Leonid Brezhnev (1906 - 1982) was part of an internal coup that stripped the Soviet Union's leader, Nikita Khrushchev, of power in 1964 because of Khruschev's reform efforts. Brezhnev became the new head of the Soviet Union and remained so until his death in 1982.
Brezhnev was born on December 19, 1906 in Kamenskoye, now Kamianske, Ukraine.
Brezhnev's admiration for Western culture, especially music, was well-known.
World War II
When the Germans occupied Ukraine in 1942, Brezhnev was sent to the Caucasus as deputy head of political administration of the Transcaucasian Front. In April 1943 he became head of the Political Department of the 18th Army. Later that year, the 18th Army became part of the 1st Ukrainian Front, as the Red Army regained the initiative and advanced westward through Ukraine. The Front's senior political commissar was Nikita Khrushchev, who had supported Brezhnev's career since the prewar years. Brezhnev had met Khrushchev in 1931, shortly after joining the Party, and as he continued his rise through the ranks, he became Khrushchev's protégé. At the end of the war in Europe, Brezhnev was chief political commissar of the 4th Ukrainian Front, which entered Prague in May 1945, after the German surrender.
Brezhnev initially continued Khruschev's policy of peaceful co-existence and joined with U.S. President Richard Nixon in detente while continuing active support for armed national liberation movements around the world. At the start of the detente agreement, Nixon and Brezhnev agreed to allow each other to address the other's people on a nationally televised broadcast.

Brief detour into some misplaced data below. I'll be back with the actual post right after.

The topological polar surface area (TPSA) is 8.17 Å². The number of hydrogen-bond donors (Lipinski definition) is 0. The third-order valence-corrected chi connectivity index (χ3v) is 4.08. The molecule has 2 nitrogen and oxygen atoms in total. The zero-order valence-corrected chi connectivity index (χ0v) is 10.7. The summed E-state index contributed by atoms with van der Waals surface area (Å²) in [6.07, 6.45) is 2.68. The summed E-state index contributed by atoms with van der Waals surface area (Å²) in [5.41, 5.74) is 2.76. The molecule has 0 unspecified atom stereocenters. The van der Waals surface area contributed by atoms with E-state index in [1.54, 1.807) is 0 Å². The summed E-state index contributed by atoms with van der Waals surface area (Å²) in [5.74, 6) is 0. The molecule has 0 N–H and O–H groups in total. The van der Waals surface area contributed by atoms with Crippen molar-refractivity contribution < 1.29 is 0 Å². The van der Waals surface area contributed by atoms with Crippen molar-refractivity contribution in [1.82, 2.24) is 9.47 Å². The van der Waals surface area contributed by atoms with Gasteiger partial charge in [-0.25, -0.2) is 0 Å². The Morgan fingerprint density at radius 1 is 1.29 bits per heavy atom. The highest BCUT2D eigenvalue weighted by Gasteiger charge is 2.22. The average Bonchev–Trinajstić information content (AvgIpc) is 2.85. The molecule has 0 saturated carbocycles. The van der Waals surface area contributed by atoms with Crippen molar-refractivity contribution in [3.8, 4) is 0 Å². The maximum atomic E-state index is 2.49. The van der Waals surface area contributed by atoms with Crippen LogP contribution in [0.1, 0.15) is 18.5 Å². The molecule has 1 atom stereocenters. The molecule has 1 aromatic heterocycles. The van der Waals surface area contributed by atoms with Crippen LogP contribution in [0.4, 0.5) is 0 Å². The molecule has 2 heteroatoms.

In 1980 the Soviet Politburo presided over by Brezhnev initiated the Soviet-Afghan War in an effort to create a Soviet Socialist Republic of Afghanistan along atheist and secular models, subservient to the Soviet Union as another satellite-client state.
Brezhnev was the original author and planner of the nuclear freeze movement which became quite popular and fashionable in the West among liberals such as Ted Kennedy and Barack Obama because of its anti-NATO, anti-U.S. military spending and pro-socialist welfare stance.
In 1968 elements of the Communist Party of Czechoslovakia rapidly began to reform their rule, loosen censorship, and strengthen Western ties. In response, Soviet and other Warsaw Pact troops entered Czechoslovakia and installed a new regime. Brezhnev announced, "Now the situation in brotherly Czechoslovakia is completely normalized." Out of these events arose the so-called Brezhnev Doctrine, which warned that the Soviet Union would act to maintain its hegemony in Eastern Europe. Soviet suppression of the reform movement reduced blatant gestures of defiance on the part of Romania and served as a threatening example to the Polish Solidarity trade union movement in 1980. But it also helped disillusion communist parties in Western Europe to the extent that by 1977 most of the leading parties embraced Eurocommunism, which freed them to pursue political programs independent of Moscow's dictates.
Later years and death
The Brezhnev years are known as the Era of Stagnation and marked by rampant corruption. He was reported to have died in 1978, but Soviet doctors resuscitated him and his cognitive abilities never quite returned. In his final years, as his mental faculties failed, a common joke circulated about him and his chief-of-staff Konstantin Chernenko: "Brezhnev is dead, only Chernenko hasn't informed him yet." He died November 10, 1982 and was succeeded by Yuri Andropov for 15 months until Andropov, who then was succeeded by Chernenko for 13 months until Chernenko died, who then was succeed by Mikhail Gorbachev for six years until the Soviet Union died.
- The New American Desk Encyclopedia, Penguin Group, 1989
- L.I. Brezhnev military card